Document Detail


Ground reaction forces, bone characteristics, and tibial stress fracture in male runners.
MedLine Citation:
PMID:  10449008     Owner:  NLM     Status:  MEDLINE    
Abstract/OtherAbstract:
PURPOSE: Tibial stress fracture is a common overuse running injury resulting from repetitive mechanical loading. This research project aimed to determine whether runners with a history of tibial stress fracture (TSF) differ in tibial bone geometry, tibial bone mass, and ground reaction force (GRF) parameters during running from those who have never sustained a stress fracture (NSF). METHODS: Forty-six male running athletes (23 TSF; 23 NSF) ranging in age from 18 to 42 yr were recruited for this cross-sectional study. A force platform was used to measure selected GRF parameters (peak and time to peak for vertical impact force, vertical active force, and horizontal braking force) during running at 4.0 m x s(-1). Tibial bone geometry (cross-sectional dimensions and area) was calculated from a computerized tomography (CT) scan at the junction of the middle and distal thirds. Dual energy x-ray absorptiometry (DXA) provided measurements of tibial bone area, bone mineral content (BMC), and bone mineral density (BMD). RESULTS: The TSF group had significantly smaller tibial cross-sectional area (P = 0.02) and DXA tibial bone area (P = 0.02), after adjusting for height and weight, than the NSF group. There were no significant differences between groups for GRF, tibial BMC, or tibial BMD. CONCLUSION: These findings support the contention that bone geometry plays a role in stress fracture development and that male athletes with smaller bones in relation to body size are at greater risk for this bony injury.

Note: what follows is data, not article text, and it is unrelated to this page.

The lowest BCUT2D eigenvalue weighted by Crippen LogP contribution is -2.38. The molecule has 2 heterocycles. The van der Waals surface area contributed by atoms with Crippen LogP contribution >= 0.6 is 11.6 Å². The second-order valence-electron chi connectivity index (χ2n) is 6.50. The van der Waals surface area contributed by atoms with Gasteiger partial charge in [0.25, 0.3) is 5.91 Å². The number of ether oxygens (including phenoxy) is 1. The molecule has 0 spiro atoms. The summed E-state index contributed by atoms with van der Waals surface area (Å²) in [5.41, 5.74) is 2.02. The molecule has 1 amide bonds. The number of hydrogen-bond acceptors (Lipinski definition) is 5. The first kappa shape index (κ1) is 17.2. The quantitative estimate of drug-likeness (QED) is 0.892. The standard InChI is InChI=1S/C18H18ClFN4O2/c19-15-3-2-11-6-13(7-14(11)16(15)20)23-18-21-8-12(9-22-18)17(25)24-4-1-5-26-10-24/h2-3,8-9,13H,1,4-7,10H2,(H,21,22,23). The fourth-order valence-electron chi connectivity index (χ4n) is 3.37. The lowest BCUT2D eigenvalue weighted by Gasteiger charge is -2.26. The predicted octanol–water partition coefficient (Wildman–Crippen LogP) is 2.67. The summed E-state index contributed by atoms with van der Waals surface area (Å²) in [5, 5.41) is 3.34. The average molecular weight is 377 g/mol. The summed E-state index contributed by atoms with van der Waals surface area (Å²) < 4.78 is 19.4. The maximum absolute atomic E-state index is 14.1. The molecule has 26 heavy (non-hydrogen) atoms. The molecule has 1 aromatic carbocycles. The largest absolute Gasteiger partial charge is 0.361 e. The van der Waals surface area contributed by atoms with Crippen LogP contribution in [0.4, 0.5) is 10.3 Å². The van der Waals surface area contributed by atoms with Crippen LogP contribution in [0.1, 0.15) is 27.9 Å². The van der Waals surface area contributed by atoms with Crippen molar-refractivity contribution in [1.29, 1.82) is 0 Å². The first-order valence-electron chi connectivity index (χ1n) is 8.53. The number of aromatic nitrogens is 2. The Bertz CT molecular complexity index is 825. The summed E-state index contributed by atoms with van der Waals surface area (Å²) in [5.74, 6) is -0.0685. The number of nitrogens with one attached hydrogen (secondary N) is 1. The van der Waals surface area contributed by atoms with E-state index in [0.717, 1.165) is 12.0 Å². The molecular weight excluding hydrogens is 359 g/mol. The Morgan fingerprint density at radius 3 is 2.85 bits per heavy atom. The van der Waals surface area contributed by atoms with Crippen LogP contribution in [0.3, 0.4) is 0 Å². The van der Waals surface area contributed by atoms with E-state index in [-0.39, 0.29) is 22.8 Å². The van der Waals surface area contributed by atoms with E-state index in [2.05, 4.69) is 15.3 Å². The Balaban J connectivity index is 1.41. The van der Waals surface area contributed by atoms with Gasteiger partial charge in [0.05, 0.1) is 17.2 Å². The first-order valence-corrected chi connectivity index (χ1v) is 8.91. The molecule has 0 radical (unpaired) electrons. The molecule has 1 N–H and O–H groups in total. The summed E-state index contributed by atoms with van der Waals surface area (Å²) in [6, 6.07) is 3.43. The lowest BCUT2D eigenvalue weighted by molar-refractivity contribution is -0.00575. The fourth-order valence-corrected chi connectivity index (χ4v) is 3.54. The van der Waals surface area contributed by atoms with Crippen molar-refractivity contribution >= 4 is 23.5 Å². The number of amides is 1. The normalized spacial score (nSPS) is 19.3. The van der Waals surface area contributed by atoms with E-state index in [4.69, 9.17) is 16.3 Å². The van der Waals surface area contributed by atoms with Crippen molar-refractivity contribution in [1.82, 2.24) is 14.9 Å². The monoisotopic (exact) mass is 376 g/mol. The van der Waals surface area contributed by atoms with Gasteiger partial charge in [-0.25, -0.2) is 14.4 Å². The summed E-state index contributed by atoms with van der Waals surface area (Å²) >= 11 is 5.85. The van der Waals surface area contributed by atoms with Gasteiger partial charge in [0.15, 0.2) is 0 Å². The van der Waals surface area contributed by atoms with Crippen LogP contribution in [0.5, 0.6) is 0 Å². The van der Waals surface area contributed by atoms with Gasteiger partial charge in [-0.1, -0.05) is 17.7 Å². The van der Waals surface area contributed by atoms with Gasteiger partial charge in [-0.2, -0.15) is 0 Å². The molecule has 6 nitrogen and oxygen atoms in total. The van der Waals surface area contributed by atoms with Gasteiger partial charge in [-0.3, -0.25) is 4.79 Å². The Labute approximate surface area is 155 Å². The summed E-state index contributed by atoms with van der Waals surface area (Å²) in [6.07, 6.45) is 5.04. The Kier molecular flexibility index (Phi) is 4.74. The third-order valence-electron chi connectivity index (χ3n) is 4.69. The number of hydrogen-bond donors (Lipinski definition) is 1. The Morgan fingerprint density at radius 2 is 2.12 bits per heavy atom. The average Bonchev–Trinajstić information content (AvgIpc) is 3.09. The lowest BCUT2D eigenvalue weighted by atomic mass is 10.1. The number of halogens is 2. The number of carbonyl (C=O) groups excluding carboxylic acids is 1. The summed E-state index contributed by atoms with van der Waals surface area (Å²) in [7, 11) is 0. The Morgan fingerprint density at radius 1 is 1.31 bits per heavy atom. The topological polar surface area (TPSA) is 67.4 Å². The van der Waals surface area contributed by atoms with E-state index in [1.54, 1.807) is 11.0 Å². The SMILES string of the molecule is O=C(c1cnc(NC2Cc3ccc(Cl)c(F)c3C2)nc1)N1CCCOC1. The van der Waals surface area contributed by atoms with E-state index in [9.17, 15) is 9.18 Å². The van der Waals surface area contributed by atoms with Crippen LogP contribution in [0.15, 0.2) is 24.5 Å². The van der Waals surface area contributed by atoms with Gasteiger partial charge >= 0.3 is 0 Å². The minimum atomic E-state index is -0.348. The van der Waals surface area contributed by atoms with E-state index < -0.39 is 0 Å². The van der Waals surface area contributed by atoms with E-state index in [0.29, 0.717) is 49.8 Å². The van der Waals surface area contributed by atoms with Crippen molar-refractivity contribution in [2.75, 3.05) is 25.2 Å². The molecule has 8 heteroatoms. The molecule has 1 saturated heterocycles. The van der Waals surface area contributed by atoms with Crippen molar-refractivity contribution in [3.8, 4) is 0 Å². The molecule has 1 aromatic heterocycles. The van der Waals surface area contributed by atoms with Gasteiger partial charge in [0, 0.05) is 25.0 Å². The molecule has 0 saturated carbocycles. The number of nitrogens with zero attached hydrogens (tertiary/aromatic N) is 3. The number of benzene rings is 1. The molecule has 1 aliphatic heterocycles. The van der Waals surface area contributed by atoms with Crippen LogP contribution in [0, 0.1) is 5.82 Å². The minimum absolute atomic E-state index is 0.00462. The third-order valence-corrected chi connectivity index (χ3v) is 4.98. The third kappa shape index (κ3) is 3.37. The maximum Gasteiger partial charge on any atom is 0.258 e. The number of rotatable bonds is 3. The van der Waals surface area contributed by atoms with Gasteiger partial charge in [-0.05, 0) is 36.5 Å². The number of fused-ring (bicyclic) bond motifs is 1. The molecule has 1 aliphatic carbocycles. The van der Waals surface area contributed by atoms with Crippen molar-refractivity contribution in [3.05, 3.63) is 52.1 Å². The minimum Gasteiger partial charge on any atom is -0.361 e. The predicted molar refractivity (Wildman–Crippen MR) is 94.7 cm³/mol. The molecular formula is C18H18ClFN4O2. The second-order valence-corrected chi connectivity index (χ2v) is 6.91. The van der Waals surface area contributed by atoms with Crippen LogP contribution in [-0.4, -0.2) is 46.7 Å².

Authors:
K Crossley; K L Bennell; T Wrigley; B W Oakes
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Publication Detail:
Type:  Journal Article    
Journal Detail:
Title:  Medicine and science in sports and exercise     Volume:  31     ISSN:  0195-9131     ISO Abbreviation:  Med Sci Sports Exerc     Publication Date:  1999 Aug 
Date Detail:
Created Date:  1999-09-16     Completed Date:  1999-09-16     Revised Date:  2007-11-15    
Medline Journal Info:
Nlm Unique ID:  8005433     Medline TA:  Med Sci Sports Exerc     Country:  UNITED STATES    
Other Details:
Languages:  eng     Pagination:  1088-93     Citation Subset:  IM; S    
Affiliation:
School of Physiotherapy, The University of Melbourne, Parkville, Victoria, Australia. k.crossley@pgrad.unimelb.edu.au
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MeSH Terms
Descriptor/Qualifier:
Absorptiometry, Photon
Adolescent
Adult
Biomechanics
Bone Density
Cross-Sectional Studies
Fractures, Stress / physiopathology*,  radiography
Humans
Male
Running* / injuries,  physiology
Tibial Fractures / physiopathology*,  radiography

From MEDLINE®/PubMed®, a database of the U.S. National Library of Medicine


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